Watching the recent sell-off in the markets and the reported trillion dollar daily losses for investors, I cannot help but wonder how much of those losses were preventable, especially for 401k investors. 401k plans are increasingly opting for participant directed retirement plans that shift the risk and burden of retirement investing on the plan participants. Even though ERISA permits plan sponsors to provide investment education programs for plan participants, there is increasing concern among plan sponsors and others that participants may not be able to effectively manage their retirement accounts.
As you review ERISA and other applicable retirement plan related legislation, you notice three persistent themes, or duties, for fiduciaries: prudence, diversification and the avoidance of large losses. In discussing these duties, modern portfolio theory is constantly mentioned as the standard in assessing compliance with these duties.
Dr. Harry Markowitz introduced the concept of Modern Portfolio Theory (MPT) in 1952. Prior to MPT, most portfolios were constructed based purely on risk and return data. With MPT, Markowitz introduced the concept of including the correlation of returns of available investment options as a factor in constructing investment portfolios. By factoring in the correlation of returns, an investor can combine investments that behave differently in various market conditions, which theoretically reduces the overall volatility of the investment portfolio. While MPT’s calculations have been the subject of legitimate criticism, the benefit of combining assets with low correlations of return is still valid. Both the Department of Labor and the courts still point to the principles of modern portfolio theory as the applicable standard for assessing the prudence of actions taken under ERISA.
And yet, based upon my experience, most retirement plans do not provide retirement plan participants with correlation of returns information to help them make informed investment decisions. Participants are generally only provided with information regarding an investment’s annual returns and standard deviation. As a result, plan participants often end up with portfolios that are not effectively diversified, leaving the participant needlessly exposed to investment risk.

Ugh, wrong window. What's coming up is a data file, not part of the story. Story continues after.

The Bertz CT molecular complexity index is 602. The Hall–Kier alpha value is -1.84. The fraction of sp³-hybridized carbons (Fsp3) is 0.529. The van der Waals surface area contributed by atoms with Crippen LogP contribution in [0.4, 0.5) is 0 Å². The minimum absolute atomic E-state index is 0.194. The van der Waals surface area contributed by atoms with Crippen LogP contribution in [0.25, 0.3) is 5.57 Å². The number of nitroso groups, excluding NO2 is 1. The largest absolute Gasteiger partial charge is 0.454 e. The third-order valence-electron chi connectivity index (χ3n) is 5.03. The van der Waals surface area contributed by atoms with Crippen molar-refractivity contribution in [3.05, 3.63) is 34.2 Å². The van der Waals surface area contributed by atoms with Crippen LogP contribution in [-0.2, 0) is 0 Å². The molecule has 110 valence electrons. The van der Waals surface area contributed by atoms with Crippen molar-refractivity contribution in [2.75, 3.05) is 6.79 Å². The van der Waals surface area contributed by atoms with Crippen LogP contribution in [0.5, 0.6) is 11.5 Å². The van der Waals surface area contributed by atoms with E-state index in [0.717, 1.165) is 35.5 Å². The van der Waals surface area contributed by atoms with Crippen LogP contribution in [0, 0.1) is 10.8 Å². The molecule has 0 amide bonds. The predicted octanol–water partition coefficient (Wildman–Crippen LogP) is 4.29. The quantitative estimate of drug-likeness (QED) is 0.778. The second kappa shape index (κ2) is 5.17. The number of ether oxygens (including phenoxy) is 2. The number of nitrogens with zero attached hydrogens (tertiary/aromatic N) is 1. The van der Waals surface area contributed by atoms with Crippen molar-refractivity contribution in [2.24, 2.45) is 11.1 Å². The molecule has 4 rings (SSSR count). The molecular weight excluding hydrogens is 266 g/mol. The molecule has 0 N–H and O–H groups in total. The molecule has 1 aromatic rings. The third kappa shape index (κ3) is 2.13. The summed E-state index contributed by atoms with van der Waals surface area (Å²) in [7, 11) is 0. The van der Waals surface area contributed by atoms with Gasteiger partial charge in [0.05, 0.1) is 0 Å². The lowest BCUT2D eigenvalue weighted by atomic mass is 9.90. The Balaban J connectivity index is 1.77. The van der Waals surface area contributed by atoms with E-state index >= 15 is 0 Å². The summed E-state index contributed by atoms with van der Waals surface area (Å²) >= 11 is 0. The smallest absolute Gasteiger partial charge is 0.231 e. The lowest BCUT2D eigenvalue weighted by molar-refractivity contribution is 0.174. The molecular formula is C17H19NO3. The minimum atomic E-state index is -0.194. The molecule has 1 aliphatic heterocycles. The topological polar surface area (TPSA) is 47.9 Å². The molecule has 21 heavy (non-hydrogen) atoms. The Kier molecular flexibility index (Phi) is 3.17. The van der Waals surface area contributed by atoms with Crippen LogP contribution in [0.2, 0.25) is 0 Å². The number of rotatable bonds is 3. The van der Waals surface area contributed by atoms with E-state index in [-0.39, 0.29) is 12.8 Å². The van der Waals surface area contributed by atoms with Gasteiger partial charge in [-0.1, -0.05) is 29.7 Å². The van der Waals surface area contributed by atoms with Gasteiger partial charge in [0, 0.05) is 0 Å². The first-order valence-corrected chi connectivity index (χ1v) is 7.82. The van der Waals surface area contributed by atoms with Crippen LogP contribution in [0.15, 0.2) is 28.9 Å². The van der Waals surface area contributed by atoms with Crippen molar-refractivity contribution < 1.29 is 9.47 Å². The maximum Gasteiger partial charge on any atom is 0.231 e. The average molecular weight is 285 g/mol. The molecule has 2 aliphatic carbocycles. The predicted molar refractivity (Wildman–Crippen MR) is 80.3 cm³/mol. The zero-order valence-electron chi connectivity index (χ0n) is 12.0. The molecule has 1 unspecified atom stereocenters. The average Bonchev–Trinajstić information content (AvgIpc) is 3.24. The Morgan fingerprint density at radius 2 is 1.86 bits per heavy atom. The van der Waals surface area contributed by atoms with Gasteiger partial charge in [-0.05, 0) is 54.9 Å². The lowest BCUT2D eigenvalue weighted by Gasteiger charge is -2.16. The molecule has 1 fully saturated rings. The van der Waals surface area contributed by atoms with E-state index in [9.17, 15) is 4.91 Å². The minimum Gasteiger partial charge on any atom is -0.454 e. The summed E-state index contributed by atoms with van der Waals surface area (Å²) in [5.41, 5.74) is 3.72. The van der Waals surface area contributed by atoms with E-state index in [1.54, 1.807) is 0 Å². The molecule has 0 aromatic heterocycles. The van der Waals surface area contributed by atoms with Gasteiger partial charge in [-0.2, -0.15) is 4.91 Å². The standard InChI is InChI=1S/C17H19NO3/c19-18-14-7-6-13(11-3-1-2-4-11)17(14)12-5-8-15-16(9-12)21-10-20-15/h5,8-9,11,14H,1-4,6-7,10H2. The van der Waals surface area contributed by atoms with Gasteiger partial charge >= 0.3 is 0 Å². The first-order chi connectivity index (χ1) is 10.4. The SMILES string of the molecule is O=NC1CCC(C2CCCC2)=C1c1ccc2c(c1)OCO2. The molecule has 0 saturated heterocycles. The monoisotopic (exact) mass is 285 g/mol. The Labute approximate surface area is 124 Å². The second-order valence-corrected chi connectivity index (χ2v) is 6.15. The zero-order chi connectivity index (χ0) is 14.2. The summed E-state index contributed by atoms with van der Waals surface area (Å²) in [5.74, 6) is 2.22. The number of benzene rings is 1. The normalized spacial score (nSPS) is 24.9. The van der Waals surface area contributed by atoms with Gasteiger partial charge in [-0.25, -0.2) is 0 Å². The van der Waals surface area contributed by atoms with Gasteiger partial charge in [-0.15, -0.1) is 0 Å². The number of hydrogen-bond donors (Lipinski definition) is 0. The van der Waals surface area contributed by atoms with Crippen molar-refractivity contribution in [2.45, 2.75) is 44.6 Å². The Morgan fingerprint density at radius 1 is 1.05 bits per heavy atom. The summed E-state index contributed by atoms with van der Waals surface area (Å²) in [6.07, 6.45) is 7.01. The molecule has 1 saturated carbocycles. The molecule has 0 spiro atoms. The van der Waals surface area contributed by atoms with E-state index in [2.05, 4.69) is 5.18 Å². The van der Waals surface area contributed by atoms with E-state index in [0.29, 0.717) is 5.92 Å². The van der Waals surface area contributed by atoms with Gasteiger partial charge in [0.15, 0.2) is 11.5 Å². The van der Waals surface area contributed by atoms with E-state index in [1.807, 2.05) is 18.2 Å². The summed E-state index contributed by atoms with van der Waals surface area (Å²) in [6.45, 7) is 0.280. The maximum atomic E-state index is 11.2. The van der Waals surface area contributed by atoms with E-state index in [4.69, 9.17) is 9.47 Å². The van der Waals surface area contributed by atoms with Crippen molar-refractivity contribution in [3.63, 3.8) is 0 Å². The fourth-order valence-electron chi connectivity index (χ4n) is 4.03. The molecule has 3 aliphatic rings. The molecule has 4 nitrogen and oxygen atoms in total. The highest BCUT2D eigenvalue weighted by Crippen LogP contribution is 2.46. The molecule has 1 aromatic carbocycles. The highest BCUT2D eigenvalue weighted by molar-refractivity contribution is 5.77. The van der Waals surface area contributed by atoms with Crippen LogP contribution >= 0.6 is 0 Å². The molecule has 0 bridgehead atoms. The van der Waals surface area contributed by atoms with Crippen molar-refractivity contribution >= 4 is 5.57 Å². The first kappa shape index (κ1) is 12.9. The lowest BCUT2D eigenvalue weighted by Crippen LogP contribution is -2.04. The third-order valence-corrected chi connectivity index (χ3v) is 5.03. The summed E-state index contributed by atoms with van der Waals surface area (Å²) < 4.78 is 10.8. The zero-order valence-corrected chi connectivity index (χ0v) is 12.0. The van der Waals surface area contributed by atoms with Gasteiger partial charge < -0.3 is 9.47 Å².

Plan participants are often offered various investment options, with funds described as large cap, small cap, growth, value, international, and emerging. Without correlation of returns information, a plan participant often constructs a portfolio seemingly diversified based purely upon the number of funds and the difference in names of their investments. Investors are therefore lulled into a false sense of security by this “pseudo” diversification.
Without correlation of returns information on the plan’s available investment options, plan participants are unaware that many of their investment choices behave similarly in different market conditions, thereby providing little if any protection against downturns in the market. Studies have consistently shown an increase in the correlation of returns of equity based investments of all kinds, including international equity investment products. Furthermore, studies have shown that over the past decade, the correlation of returns among equity based investments has increased even more during periods of volatility in the market, effectively reducing the perceived benefits of diversification.